Shortly after the center opened in the spring of 1971, it began enrolling employees' children. Hiatt commented: 'We're given credit for being a pioneer in employer-supported day care, but our aim was to provide child care for the community, for children of welfare mothers and single-parent households. Shortly after we started, one of our workers approached me and said, `You're willing to do this for the children in the neighborhood. Why don't you do the same for our children?' And I said fine. And from that day forward we tried to maintain a balance at the center between children from the community and the children of our employees.'
Although company headquarters were moved to Cambridge, Massachusetts, in 1983, and the original site was turned into a warehouse, the day-care center continued to service the same number of children as before. (In 1993, the company announced that the Roxbury warehouse would close. However, grants were made available to community groups to continue providing day-care services.) In addition, a day-care center was opened in Cambridge. The Stride Rite day-care centers, which were modeled in part on the Head Start program, have been studied and adapted by hundreds of companies all over the United States. Stride Rite looked into providing day-care services to employees at its production and distribution facilities outside of Massachusetts, but it plans were hindered by complications resulting from state regulations regarding child care. Abroad, the company had fewer problems, and by 1993 had opened a day-care center at a Stride Rite factory in Bangkok, Thailand.
Continued Expansion through Acquisitions in the 1970s--80s
During the 1970s, faced with stalled profits due to skyrocketing leather prices and competition from low-priced imports, the company decided to explore new territory, entering the market for the outdoorsy, sporty shoes gaining popularity among young people and children. The company opened its first Stride Rite Bootery in 1972 and its first Overland Trading Company in 1979. In addition, the company purchased Keds and Sperry Top-Sider from Uniroyal in 1979 for $18 million and $5.7 million respectively. Keds, which had been losing money for Uniroyal, achieved a full turnaround by 1982, and Sperry also became very popular as a result of the 'preppie look' fad of the 1980s. In fact, in the early 1980s, Sperry grew at a rate of 80 percent, a rate described as 'unmatched at the moment in the shoe industry' by Footwear News in 1982. The ultimate decline in the popularity Top-Siders emphasized what at the time was a basic Stride Rite marketing approach: in general the company did not try to hitch onto every fad and did not try to associate its name with high profile athletes as did some of its competitors. The success of Top-Siders was unplanned and unexpected; thus the downturn was also unexpected.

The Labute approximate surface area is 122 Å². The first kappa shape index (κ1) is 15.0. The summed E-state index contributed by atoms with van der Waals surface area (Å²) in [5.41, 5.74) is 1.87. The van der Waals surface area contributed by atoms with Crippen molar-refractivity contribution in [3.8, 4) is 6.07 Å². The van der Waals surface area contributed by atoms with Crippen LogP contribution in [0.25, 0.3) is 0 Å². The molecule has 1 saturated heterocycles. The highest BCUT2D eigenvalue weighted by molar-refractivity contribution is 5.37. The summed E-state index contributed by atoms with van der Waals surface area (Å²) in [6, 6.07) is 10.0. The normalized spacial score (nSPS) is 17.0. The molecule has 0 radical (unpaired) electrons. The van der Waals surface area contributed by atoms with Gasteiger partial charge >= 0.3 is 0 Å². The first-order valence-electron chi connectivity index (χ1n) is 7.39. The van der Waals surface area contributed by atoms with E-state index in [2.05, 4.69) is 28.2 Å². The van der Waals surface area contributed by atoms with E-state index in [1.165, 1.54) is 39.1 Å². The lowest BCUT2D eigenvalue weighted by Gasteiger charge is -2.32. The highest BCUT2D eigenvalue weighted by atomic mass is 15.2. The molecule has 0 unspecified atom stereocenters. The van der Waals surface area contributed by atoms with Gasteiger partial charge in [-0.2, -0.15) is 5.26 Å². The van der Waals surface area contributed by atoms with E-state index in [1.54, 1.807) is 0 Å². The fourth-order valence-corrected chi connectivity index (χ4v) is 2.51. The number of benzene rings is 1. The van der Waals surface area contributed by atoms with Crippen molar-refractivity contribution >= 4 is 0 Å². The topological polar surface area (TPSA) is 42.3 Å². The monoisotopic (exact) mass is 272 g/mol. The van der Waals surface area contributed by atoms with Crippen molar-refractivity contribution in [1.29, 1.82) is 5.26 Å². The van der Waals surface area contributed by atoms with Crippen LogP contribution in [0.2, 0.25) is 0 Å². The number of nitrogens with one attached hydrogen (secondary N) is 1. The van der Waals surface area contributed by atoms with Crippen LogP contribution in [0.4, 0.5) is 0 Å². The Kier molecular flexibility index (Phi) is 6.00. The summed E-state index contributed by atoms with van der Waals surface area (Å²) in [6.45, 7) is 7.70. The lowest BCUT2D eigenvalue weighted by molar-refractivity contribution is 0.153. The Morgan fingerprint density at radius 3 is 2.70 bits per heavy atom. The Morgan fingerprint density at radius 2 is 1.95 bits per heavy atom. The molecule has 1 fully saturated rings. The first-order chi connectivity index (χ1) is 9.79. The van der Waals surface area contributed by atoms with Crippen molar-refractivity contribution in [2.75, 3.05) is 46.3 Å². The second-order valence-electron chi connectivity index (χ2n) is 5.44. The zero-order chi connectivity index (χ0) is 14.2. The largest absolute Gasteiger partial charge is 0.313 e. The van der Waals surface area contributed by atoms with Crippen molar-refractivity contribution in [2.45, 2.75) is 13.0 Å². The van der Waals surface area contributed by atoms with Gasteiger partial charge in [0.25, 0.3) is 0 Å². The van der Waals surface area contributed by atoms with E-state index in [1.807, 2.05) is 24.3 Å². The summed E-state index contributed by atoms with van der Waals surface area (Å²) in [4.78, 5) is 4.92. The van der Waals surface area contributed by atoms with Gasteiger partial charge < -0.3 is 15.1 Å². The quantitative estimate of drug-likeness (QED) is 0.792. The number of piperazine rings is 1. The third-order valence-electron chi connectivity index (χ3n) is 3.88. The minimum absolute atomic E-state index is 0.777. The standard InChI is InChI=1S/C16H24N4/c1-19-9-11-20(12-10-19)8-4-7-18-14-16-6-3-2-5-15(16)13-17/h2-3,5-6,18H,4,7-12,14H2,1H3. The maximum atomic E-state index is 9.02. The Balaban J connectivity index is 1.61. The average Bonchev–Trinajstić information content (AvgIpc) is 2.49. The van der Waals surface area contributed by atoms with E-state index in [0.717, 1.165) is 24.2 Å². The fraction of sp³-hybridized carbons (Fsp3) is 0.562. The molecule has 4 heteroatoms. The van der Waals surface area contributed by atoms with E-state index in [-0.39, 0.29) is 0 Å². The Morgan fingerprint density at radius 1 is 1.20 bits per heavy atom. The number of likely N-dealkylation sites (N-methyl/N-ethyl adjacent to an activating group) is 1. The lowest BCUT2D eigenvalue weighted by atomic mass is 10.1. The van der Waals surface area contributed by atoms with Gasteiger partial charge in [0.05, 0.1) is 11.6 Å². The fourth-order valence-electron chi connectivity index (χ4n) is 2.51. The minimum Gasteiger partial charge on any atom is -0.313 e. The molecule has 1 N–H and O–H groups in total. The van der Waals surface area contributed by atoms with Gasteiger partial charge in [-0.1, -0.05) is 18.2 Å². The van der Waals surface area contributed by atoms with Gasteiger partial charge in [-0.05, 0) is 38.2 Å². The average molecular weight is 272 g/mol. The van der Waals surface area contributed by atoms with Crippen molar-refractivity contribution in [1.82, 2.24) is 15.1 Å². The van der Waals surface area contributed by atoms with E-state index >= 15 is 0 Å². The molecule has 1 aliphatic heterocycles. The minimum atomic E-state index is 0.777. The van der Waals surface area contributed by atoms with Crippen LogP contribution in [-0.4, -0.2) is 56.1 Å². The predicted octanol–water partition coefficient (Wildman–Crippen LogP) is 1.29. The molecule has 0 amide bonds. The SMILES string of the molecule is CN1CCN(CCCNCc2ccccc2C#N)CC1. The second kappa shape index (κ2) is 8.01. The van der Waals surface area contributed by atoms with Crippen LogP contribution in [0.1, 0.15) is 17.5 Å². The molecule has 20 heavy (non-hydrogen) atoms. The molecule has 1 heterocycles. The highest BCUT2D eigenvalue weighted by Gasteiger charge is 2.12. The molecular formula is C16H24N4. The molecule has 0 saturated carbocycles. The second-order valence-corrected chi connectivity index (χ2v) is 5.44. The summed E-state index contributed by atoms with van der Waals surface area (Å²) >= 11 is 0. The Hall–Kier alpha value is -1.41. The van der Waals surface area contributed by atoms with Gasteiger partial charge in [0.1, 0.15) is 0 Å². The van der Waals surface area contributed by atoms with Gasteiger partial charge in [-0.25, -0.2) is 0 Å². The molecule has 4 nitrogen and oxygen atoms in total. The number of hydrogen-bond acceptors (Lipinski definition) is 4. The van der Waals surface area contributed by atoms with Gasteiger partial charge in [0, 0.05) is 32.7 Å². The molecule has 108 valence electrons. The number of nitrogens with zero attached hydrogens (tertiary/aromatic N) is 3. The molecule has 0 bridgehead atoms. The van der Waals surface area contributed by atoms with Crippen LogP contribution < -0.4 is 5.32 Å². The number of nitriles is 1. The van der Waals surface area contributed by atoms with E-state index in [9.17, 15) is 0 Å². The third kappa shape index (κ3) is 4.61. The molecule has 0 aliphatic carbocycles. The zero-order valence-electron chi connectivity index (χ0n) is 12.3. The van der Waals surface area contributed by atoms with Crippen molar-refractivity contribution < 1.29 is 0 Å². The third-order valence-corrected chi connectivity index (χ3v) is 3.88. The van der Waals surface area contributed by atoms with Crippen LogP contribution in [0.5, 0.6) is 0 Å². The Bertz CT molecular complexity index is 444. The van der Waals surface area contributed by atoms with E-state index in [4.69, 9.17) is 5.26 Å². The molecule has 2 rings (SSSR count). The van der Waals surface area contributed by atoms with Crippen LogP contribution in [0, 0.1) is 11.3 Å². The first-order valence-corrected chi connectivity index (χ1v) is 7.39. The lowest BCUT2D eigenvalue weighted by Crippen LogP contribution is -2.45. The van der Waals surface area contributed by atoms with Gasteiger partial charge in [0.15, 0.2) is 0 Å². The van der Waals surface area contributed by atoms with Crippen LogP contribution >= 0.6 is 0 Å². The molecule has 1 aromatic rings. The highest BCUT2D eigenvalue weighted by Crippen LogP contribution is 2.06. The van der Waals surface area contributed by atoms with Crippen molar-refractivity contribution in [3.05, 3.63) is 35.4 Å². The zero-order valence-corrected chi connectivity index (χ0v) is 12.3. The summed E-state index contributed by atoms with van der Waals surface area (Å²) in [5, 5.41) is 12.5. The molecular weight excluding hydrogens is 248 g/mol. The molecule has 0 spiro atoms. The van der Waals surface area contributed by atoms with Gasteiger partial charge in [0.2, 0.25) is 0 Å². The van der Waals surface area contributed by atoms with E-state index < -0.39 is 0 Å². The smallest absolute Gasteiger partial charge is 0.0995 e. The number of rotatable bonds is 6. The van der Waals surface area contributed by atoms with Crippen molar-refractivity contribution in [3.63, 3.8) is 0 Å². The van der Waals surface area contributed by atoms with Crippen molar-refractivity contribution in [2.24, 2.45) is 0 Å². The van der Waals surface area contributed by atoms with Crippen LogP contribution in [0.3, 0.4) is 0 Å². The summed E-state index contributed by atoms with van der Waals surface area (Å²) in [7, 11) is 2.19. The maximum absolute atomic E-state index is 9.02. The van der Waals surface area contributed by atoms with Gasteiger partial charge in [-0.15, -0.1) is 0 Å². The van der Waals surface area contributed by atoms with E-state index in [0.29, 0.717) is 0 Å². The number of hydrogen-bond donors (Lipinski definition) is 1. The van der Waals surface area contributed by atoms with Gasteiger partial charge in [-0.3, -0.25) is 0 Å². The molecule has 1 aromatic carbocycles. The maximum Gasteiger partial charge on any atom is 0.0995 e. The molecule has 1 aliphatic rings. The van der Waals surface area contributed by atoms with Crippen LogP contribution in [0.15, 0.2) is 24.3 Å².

During this time, Stride Rite benefitted most perhaps from its reputation as a maker of high-quality children's shoes. Parents looked for reliable quality and value for their children, and the company appeared not to stray too far from their expectations. Moreover, studies began to appear in the 1980s indicating that toddlers learned to walk better in shoes than in sneakers, and these findings fueled a 31 percent increase in sales of baby shoes in 1986 over 1985. Several of Stride Rites' baby shoes were granted the Seal of Acceptance by the American Podiatric Medical Association in 1989, the only baby shoes to hold that seal. As children's apparel became trendier in the 1980s, Stride Rite responded by changing its marketing, while retaining the basic look and quality of the line itself. By early 1989, Stride Rite had 715 retail units, 70 percent of which were owned by independent dealers, and the 25 Overland Trading Companies were spun off as an independent entity in 1988. Also in 1989, Keds brought out a line of natural fiber sportswear for children, under the name Keds Kids Clothes. Two years later, in 1991, Stride Rite founded Stride Rite International as a vehicle for marketing its products in foreign countries. The division marketed Stride Rite shoe lines in Europe, Asia, and Latin America. In 1992, the company also began to market a domestic line of women's clothes, Keds Apparel.
During this flurry of marketing activity, Stride Rite also started a new social program. Hiatt, who was then chairman of the company, had read an article in 1986 in the Wall Street Journal which detailed problems encountered by families with both child care and elder care responsibilities. After several years of research and with funding from the Stride Rite Charitable Foundation and input from several social agencies and Wheelock College, the company opened its Intergenerational Day-Care Center in 1990. The Center, which was housed at the company's headquarters, had separate areas and activities for seniors and children as well as common areas. According to Karen Leibold, the director of the center, 'The relationship between the children and the elders has really exceeded our expectations. We thought we'd need to bring them together very slowly, with a lot of staff direction and with specific projects to do. What we've found is that they're like magnets with each other. ... Sometimes it can be five minutes at the beginning or the end of the day. ... Sometimes it's waving across the lunchroom at each other. Sometimes it can be an extended period of time, reading books together, or cooking, or making things with blocks or Play-Doh.'